I also fail to see how market forces could have even operated in a war economy in that time period without all that technology.

Jacob Oost writes:

Herb, he's just pointing out how resources are misallocated without a price system. Demand can't express itself, planners are forced to use their very limited knowledge to make decisions, resulting in too much of one thing and not enough of another. I don't think he's suggesting that war can be directed by market forces. See The Road to Serfdom for an excellent description of the difference between centrally planning a war and centrally planning an economy.

BTW, Sowell argues that because the Japanese kamikazed their most experienced pilots, they weren't making the best use of scarce human capital and knowledge, whereas the US pulled its experienced pilots out to train the newbies, and that was a major factor in deciding the victor.

Was this book his source?

Steve Sailer writes:

Having spent 18 years in the marketing research industry, I can assure you that resources get misallocated within corporations all the time. For example, consider the hundreds of billions wasted in the 1990s laying redundant fiber optic cable.

Actually, resources get allocated reasonably efficiently in wartime (relative to the enormous degree of uncertainty -- the fog of war) because people are trying harder than in peacetime because the cost of failure is so high. War is a very competitive market.

DanT writes:

"Then, the unbelievable happened. With enemy forces in full retreat, Patton's tanks ran out of gas near the French-German border!"

That's the sad result of the liberation of Paris.

General Eisenhauer knew gasoline was the only critical factor in pushing the main German force out of France and over the Rhine river. Twice a day, he was handed a piece of paper with a number on it: as long as the number was positive, the Germans woud be pushed back.

After the Normandy invasion, Charles DeGaulle insisted on liberating Paris, which was not in the allied war plans until after pushing the main German force over the Rhine. Those forces took the gasoline needed by Patton's tanks. After the liberation of Paris, Eisenhauer's number went negative.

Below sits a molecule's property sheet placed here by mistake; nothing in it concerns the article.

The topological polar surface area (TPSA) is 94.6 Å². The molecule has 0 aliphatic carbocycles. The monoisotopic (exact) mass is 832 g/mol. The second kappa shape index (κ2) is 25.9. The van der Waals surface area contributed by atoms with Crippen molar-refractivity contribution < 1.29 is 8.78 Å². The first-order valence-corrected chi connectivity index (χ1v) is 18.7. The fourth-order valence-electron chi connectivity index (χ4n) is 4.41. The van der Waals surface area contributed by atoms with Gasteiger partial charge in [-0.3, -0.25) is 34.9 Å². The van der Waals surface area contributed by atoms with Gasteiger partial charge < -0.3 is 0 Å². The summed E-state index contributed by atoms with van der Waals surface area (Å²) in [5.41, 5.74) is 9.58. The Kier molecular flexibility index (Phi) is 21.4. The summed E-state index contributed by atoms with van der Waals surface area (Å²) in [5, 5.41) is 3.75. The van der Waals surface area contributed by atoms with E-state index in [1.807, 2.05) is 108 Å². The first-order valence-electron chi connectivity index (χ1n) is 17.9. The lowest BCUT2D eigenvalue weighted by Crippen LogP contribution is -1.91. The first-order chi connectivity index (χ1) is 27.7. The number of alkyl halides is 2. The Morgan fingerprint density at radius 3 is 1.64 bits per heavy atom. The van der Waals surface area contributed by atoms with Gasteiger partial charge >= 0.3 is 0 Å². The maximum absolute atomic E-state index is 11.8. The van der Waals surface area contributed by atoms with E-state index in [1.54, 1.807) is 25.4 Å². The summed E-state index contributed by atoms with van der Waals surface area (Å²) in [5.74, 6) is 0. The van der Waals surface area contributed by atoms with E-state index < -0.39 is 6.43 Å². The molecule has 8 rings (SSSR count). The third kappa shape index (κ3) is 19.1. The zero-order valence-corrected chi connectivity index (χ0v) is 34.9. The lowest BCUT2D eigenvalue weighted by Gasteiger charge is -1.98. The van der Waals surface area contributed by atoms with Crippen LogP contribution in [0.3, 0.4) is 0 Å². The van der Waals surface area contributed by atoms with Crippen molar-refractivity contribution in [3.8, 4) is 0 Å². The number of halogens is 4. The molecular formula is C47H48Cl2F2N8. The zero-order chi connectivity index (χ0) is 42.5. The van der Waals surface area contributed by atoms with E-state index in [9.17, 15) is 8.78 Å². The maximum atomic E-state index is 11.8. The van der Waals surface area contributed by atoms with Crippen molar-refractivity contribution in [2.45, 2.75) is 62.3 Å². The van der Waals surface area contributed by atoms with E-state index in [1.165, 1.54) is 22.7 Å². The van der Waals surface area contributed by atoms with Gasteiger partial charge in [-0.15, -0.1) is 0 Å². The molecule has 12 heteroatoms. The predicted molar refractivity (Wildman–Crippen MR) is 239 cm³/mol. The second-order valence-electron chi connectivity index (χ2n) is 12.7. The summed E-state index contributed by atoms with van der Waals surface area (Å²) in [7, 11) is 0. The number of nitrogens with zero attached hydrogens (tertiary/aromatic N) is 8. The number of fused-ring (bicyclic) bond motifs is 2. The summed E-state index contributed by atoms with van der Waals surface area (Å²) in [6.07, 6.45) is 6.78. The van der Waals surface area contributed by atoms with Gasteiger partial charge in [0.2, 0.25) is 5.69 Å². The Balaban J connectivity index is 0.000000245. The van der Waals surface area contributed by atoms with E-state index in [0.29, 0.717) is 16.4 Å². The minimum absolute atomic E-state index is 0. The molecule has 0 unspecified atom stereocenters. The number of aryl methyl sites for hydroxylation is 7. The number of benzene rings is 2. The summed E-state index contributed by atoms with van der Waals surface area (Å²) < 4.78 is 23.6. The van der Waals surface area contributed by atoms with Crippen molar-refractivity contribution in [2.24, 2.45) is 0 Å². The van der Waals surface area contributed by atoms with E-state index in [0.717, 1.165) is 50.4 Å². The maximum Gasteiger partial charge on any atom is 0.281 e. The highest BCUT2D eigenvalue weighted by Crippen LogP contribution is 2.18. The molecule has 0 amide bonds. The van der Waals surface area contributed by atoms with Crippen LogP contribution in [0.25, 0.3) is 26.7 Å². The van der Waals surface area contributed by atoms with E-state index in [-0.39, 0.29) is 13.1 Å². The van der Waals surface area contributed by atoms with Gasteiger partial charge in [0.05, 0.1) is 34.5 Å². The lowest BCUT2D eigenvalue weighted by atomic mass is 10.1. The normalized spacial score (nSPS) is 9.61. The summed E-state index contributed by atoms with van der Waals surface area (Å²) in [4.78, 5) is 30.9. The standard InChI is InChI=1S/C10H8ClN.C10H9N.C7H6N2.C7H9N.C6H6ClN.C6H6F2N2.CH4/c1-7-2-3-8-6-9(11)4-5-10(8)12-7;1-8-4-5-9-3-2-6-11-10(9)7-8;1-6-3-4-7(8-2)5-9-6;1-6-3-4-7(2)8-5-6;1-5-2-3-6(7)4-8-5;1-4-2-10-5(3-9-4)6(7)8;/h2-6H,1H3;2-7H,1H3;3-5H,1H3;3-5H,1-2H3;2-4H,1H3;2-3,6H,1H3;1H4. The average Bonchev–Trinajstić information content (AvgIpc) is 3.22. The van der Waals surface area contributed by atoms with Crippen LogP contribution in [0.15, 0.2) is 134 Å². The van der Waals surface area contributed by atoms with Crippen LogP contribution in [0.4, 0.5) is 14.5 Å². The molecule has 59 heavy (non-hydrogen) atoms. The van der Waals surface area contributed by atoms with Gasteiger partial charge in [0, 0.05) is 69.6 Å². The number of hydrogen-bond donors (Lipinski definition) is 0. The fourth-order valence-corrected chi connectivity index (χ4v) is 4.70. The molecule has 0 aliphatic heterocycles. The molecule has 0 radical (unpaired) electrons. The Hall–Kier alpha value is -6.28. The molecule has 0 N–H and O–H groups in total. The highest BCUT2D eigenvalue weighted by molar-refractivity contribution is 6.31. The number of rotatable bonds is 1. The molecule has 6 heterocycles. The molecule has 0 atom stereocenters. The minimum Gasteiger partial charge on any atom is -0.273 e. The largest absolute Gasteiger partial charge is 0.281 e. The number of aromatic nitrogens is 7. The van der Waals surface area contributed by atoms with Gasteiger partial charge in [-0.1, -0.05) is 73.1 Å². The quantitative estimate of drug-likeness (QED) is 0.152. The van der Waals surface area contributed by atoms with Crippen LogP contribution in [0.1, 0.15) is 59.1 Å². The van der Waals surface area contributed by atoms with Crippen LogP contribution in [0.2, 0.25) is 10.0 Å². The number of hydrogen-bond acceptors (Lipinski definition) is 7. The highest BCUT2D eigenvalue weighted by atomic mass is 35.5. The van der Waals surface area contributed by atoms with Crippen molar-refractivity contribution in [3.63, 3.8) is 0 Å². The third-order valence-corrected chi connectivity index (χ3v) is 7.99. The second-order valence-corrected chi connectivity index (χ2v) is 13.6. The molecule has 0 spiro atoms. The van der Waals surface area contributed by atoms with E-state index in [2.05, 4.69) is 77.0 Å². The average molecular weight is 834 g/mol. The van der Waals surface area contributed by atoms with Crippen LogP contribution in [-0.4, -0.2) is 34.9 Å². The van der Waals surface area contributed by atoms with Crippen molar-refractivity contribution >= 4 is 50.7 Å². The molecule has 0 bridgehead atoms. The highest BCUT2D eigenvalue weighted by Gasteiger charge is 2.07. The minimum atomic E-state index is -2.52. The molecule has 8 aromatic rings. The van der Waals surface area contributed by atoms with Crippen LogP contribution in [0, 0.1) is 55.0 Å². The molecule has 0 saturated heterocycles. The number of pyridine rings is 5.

Eisenhauer didn't celebrate the liberation of Paris.

You may direct your outrage directly upon DeGaulle.

For the true story, read "Is Paris Burning" by Dominique Lapierre and Larry Collins.

Bill writes:

I agree with Steve. Also, if there were more price signals in war, then the 1 million dollar per month salary demanded by the troops would probably leave little money left over to pay for gas.

As an aside, private companies have not been able to take over whole countries and kill millions of people as efficiently as governments since the late 1700s, when the East India Company took over India, Belgium and British rubber concerns took over Congo and killed 12 million people in the process, much of which just for the fun of it, the Dole Pinnaple company invaded and took over Hawaii, and sugar and cotton planters invaded large territories in the Americas while enslaving millions. If governments were to become as weak as they were back then, as you seem to suggest would be a good thing, though, then empirical evidence indicates huge corporate atrocities could once again make a come back and give the astronomical government atrocities committed to date some serious competition.

Jacob Oost writes:

That wasn't market behavior--if anything it was central planning (by an unimpeded firm in this case rather than a government). In a market economy nobody can go pillaging and raping totally unimpeded. In a place with an established government that protects peoples' rights, that type of thing shouldn't happen.

PrestoPundit writes:

Why do we need Friedman?

We have Greg Mankiw.